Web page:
The political scene in Ghana is buzzing with the news of embattled James Gyakye Quayson, former Member of Parliament (MP) for Assin North, sharing the same fate as Adamu Dramani Sakande of the New Patriotic Party (NPP) for Bawku Central.
In a recent statement made by Henry Nana Boakye commonly known as Nana B, the National Organiser of the NPP, he accused the National Democratic Congress (NDC) of playing politics of double standards and emotional blackmail, leading to Mr. Quayson’s removal from parliament.
He noted that in 2012, when Mr. Sakande was convicted and sentenced to two years in jail for falsely declaring under oath that he had renounced his UK citizenship, the NDC celebrated the decision as a triumph of the rule of law.
However, in Mr. Quayson’s case, the NDC is waging an emotional campaign, blaming the court for applying the law equally to remove him as MP.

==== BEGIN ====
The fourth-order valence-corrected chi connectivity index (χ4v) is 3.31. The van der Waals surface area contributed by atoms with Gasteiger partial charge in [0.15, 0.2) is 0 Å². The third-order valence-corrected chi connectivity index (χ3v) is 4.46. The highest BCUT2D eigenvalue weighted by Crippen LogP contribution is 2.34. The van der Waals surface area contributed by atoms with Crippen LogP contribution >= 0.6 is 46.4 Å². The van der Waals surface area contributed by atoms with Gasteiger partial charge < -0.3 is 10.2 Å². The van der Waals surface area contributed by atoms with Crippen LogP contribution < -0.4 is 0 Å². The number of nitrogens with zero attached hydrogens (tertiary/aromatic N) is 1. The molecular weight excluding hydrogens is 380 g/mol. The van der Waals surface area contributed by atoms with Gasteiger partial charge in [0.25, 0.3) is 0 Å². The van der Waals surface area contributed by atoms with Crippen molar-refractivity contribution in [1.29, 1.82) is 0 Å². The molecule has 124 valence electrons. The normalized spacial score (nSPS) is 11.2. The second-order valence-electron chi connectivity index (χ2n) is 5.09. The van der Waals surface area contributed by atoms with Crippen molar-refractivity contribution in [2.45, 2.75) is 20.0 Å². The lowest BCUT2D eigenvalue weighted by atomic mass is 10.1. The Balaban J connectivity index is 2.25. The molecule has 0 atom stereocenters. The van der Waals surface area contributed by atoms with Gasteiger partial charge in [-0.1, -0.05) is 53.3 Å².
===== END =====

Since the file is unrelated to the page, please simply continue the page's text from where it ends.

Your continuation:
Nana B goes on to add that Mr. Quayson had the chance to make his case at the High Court up to the Supreme Court, but failed to convince any of the judges that he deserved to remain in parliament. Mr. Quayson’s criminal trial is underway, and he still has an opportunity to defend himself, according to the statement.
The NDC, according to Nana B, is refusing to take responsibility for their incompetence in conducting due diligence before the 2020 elections. Instead, they are blaming the court, which applied the law equally in 2012 and 2023, for Mr. Quayson’s removal.
The statement concludes by saying that Ghana’s laws and justice system do not discriminate based on political affiliation and that the NDC should take responsibility for their actions and spare the residents of Assin North from emotional blackmail.
Intriguingly, this is a significant story that shows the power play and cutthroat competition in Ghana’s political scene.
More importantly, it highlights the due process and the non-discriminatory nature of the country’s law and justice system.